Eight months after the Noshkins signed the loan documents, both Santa Rosa papers revealed on August 11, 1913 the colony was in deep trouble. A farm equipment manufacturer was suing them for defaulting on payments.

And that wasn’t all: It was revealed the fine print of the agreement required all crops were to be turned over to the Del Mar Development Company as part of the mortgage payments. The Noshkins had signed the colony up to be sharecroppers.

And that wasn’t all: Del Mar Development Company was foreclosing.

And that wasn’t all: Frick and Burgess were personally suing Noshkin because they held the quarter-million dollar note which Noshkin had signed with the Del Mar Development Company. And since the men also owned the business, they were suing the Noshkins both as a company as well as individuals.

(NOTE: I’ve rewritten the above section a couple of times after close readings of the articles transcribed below, which may even not be completely accurate. If you have further information, please leave a comment.)

What went so wrong so fast? Their huge potato crop failed, which was apparently their main cash crop. More critically, the Santa Rosa papers reported their support lifeline had been severed. “All was rosy while the money was available,” the Press Democrat remarked, “but when it stopped coming from Russia, and when there was no means of raising more here to meet payments on mortgages and claims for machinery, then the Glooms appeared.”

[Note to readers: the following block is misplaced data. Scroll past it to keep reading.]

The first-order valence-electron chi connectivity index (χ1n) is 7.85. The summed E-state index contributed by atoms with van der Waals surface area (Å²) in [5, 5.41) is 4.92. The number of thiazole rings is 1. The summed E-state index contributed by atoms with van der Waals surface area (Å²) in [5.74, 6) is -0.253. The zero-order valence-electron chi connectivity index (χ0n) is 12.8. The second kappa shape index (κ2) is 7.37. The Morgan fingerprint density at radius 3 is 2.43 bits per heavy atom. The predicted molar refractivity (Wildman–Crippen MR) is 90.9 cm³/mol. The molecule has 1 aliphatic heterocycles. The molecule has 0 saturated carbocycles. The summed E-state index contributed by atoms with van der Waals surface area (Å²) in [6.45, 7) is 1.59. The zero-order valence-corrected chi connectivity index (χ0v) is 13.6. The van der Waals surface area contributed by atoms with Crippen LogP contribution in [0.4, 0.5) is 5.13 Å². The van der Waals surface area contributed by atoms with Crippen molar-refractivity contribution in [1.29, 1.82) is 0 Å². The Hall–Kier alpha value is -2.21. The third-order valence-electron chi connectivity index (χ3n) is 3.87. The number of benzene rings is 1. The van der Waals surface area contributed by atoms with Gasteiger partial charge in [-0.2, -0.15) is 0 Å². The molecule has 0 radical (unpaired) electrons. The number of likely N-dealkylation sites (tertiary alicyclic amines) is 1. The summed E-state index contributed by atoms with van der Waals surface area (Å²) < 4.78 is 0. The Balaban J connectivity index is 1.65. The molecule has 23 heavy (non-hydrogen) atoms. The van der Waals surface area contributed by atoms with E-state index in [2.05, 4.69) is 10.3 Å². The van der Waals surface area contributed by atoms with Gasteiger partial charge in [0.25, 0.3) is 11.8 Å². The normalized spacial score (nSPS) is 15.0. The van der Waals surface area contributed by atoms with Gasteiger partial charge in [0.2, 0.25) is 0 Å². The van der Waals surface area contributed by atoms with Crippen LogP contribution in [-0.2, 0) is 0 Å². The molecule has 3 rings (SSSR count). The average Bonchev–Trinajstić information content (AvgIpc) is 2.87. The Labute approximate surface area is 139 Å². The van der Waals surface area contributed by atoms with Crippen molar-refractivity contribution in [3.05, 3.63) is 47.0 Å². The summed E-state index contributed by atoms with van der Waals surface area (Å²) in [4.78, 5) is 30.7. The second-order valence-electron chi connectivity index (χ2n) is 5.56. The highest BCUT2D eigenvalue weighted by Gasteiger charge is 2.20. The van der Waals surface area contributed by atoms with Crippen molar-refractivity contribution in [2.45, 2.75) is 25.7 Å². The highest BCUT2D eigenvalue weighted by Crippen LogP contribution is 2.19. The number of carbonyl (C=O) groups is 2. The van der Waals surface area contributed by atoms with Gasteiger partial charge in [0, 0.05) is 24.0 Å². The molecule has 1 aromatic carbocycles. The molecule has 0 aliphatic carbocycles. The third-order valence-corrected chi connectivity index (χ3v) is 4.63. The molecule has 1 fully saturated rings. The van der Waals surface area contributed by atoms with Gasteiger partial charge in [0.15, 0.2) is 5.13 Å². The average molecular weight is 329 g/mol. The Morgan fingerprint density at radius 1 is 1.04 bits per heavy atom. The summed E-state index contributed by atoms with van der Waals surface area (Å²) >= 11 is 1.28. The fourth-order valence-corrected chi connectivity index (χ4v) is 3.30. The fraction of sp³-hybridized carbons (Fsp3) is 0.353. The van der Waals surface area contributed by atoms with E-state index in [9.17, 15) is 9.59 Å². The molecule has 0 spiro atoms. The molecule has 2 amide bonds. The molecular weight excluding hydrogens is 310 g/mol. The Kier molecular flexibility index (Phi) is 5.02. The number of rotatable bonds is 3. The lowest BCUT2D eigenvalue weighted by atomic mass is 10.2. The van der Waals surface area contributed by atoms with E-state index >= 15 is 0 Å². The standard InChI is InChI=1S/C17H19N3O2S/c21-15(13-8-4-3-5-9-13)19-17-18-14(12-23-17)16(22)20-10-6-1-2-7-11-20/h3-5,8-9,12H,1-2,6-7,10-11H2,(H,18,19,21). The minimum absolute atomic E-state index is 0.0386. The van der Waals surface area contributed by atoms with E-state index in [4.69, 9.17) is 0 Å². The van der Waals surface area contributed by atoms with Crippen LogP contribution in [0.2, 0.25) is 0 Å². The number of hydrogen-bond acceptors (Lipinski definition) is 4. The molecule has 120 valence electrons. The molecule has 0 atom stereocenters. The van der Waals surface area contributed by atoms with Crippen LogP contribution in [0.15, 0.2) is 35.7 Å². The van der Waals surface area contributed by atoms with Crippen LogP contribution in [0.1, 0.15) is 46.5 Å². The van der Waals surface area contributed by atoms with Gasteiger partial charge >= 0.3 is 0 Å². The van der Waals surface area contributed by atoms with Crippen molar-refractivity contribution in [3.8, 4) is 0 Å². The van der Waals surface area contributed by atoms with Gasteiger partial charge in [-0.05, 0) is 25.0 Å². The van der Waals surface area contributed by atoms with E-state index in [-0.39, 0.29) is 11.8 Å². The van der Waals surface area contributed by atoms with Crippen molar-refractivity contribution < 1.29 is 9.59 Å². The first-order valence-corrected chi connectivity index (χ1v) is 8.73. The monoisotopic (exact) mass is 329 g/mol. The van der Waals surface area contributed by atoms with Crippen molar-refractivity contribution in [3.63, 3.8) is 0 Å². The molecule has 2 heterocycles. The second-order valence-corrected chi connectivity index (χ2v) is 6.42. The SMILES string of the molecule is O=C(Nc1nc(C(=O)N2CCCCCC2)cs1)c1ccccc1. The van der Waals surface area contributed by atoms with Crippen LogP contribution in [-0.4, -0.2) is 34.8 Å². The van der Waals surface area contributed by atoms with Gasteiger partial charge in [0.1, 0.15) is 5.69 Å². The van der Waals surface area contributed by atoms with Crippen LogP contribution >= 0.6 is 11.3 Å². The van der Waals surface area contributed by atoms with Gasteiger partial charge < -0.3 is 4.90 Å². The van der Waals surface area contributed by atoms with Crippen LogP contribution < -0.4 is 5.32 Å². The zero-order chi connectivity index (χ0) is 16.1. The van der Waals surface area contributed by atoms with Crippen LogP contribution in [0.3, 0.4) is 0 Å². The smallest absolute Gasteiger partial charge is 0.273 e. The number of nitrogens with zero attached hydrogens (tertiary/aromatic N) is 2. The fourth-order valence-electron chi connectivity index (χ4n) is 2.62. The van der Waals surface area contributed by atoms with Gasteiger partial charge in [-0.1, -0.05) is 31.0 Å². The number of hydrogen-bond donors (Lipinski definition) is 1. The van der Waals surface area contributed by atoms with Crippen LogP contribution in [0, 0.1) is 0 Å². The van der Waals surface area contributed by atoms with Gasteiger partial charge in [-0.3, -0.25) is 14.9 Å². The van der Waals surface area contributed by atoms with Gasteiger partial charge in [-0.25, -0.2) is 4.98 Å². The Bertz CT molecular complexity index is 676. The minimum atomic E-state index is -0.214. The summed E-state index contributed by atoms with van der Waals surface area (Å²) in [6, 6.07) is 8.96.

The biggest problem, however, was that the unethical dealings of Frick and Burgess were despicable – the only question is whether the pair crossed the line of actually committing fraud under 1913 laws, when there were few federal protections against their kind of deceit.

It seems the Del Mar Development Company was just a shell company created to pump up the price once Frick and Burgess knew they had an interested party, and that they foreclosed immediately upon the first sign of financial problems suggests that was their intent all along, once the Russians had improved the property. Yet incredibly, they claimed in their suit to be victims because they would never again encounter suckers as gullible as the Russians: “It cannot be sold for an amount a hundred thousand dollars less than the purchase price.”

Emil Noshkin knew little or no English when he and his wife signed the contract (he spoke none during the “Old Jackson” interview) and she could not even write her name. It is extremely doubtful either understood what they were signing or were aware someone could have visited the Sonoma county assessor’s office to discover they were agreeing to buy the land for about six times more than its value.